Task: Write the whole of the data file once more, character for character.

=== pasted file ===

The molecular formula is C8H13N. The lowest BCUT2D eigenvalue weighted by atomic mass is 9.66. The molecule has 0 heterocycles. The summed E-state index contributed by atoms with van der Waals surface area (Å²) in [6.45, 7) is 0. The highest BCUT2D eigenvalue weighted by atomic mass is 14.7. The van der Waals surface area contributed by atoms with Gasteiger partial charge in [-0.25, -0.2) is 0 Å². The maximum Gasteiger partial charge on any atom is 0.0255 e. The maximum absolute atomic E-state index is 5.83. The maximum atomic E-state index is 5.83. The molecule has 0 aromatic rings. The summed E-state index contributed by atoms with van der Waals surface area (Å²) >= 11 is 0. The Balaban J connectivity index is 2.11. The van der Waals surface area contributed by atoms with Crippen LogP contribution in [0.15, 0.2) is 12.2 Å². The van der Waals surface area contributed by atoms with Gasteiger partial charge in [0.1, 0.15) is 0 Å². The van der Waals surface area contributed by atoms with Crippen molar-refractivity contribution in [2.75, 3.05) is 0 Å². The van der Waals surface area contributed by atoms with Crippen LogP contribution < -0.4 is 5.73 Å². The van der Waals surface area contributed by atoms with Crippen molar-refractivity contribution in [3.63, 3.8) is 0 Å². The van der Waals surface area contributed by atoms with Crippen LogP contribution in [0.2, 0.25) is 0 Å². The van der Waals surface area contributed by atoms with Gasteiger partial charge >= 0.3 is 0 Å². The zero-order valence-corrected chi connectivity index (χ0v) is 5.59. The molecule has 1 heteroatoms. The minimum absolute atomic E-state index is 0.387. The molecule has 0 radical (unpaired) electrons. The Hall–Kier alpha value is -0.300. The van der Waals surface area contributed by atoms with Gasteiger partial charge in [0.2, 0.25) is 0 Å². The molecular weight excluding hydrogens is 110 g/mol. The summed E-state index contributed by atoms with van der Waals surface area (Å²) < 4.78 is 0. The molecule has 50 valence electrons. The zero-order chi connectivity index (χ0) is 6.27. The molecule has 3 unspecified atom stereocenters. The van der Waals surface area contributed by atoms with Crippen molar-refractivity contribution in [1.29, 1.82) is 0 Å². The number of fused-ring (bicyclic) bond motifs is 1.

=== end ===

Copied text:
The molecular formula is C8H13N. The lowest BCUT2D eigenvalue weighted by atomic mass is 9.66. The molecule has 0 heterocycles. The summed E-state index contributed by atoms with van der Waals surface area (Å²) in [6.45, 7) is 0. The highest BCUT2D eigenvalue weighted by atomic mass is 14.7. The van der Waals surface area contributed by atoms with Gasteiger partial charge in [-0.25, -0.2) is 0 Å². The maximum Gasteiger partial charge on any atom is 0.0255 e. The maximum absolute atomic E-state index is 5.83. The maximum atomic E-state index is 5.83. The molecule has 0 aromatic rings. The summed E-state index contributed by atoms with van der Waals surface area (Å²) >= 11 is 0. The Balaban J connectivity index is 2.11. The van der Waals surface area contributed by atoms with Crippen LogP contribution in [0.15, 0.2) is 12.2 Å². The van der Waals surface area contributed by atoms with Gasteiger partial charge in [0.1, 0.15) is 0 Å². The van der Waals surface area contributed by atoms with Crippen molar-refractivity contribution in [2.75, 3.05) is 0 Å². The van der Waals surface area contributed by atoms with Crippen LogP contribution < -0.4 is 5.73 Å². The van der Waals surface area contributed by atoms with Crippen molar-refractivity contribution in [3.63, 3.8) is 0 Å². The van der Waals surface area contributed by atoms with Crippen LogP contribution in [0.2, 0.25) is 0 Å². The van der Waals surface area contributed by atoms with Gasteiger partial charge >= 0.3 is 0 Å². The zero-order valence-corrected chi connectivity index (χ0v) is 5.59. The molecule has 1 heteroatoms. The minimum absolute atomic E-state index is 0.387. The molecule has 0 radical (unpaired) electrons. The Hall–Kier alpha value is -0.300. The van der Waals surface area contributed by atoms with Gasteiger partial charge in [0.2, 0.25) is 0 Å². The molecular weight excluding hydrogens is 110 g/mol. The summed E-state index contributed by atoms with van der Waals surface area (Å²) < 4.78 is 0. The molecule has 50 valence electrons. The zero-order chi connectivity index (χ0) is 6.27. The molecule has 3 unspecified atom stereocenters. The van der Waals surface area contributed by atoms with Crippen molar-refractivity contribution in [1.29, 1.82) is 0 Å². The number of fused-ring (bicyclic) bond motifs is 1.